J Korean Soc Clin Toxicol.  2019 Dec;17(2):102-107. 10.22537/jksct.17.2.102.

A Preliminary Study for Effect of High Flow Oxygen through Nasal Cannula Therapy in Carbon Monoxide Poisoning

Affiliations
  • 1Department of Emergency Medicine, Chungbuk National University, School of Medicine, Chungbuk National University Hospital, Cheongju, Korea. nichekh2000@chungbuk.ac.kr

Abstract

PURPOSE
Acute carbon monoxide (CO) poisoning is one of the most common types of poisoning and a major health problem worldwide. Treatment options are limited to normobaric oxygen therapy, administered using a non-rebreather face mask or hyperbaric oxygen. Compared to conventional oxygen therapy, high-flow nasal cannula oxygen (HFNC) creates a positive pressure effect through high-flow rates. The purpose
of this human pilot study is to determine the effects of HFNC on the rate of CO clearance from the blood, in patients with mild to moderate CO poisoning.
METHODS
CO-poisoned patients were administered 100% oxygen from HFNC (flow of 60 L/min). The fraction of COHb (fCOHb) was measured at 30-min intervals until it decreased to under 10%, and the half-life time of fCOHb (fCOHb t(1/2)) was subsequently determined.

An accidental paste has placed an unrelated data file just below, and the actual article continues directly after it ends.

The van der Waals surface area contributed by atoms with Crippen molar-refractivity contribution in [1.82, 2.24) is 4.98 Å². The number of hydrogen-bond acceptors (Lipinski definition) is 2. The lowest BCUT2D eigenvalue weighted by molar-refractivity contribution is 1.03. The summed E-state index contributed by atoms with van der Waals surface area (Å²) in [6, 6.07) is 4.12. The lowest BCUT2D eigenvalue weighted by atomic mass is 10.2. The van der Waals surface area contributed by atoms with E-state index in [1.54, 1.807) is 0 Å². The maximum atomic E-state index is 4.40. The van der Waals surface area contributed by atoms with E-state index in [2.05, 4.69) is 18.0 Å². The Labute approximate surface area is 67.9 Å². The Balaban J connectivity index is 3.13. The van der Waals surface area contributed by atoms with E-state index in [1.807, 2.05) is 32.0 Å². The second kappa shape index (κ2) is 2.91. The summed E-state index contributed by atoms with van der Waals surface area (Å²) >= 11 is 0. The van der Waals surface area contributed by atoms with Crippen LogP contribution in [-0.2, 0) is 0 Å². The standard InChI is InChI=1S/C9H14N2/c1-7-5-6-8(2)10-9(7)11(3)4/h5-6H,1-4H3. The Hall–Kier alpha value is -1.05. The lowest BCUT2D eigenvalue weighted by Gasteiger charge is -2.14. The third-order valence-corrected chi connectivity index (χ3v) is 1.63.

RESULTS
At the time of ED arrival, a total of 10 patients had fCOHb levels ≥10%, with 4 patients ranging between 10% and 50%. The mean rate of fCOHb elimination patterns exhibits logarithmic growth curves that initially increase quickly with time (HFNC equation, Y=0.3388*X+11.67). The mean fCOHbt1/2 in the HFNC group was determined to be 48.5±12.4 minutes.
CONCLUSION
In patients with mild to moderate CO poisoning, oxygen delivered via high flow nasal cannula is a safe and comfortable method to treat acute CO toxicity, and is effective in reducing the COHb half-life. Our results indicate HFNC to be a promising alternative method of delivering oxygen for CO toxicity. Validating the effectiveness of this method will require larger studies with clinical outcomes.

Keyword

Carbon monoxide; Carboxyhemoglobin; Half-life time
Full Text Links
  • JKSCT
Share
  • Twitter
  • Facebook
Copyright © 2020 by Korean Association of Medical Journal Editors. All rights reserved.     E-mail: koreamed@kamje.or.kr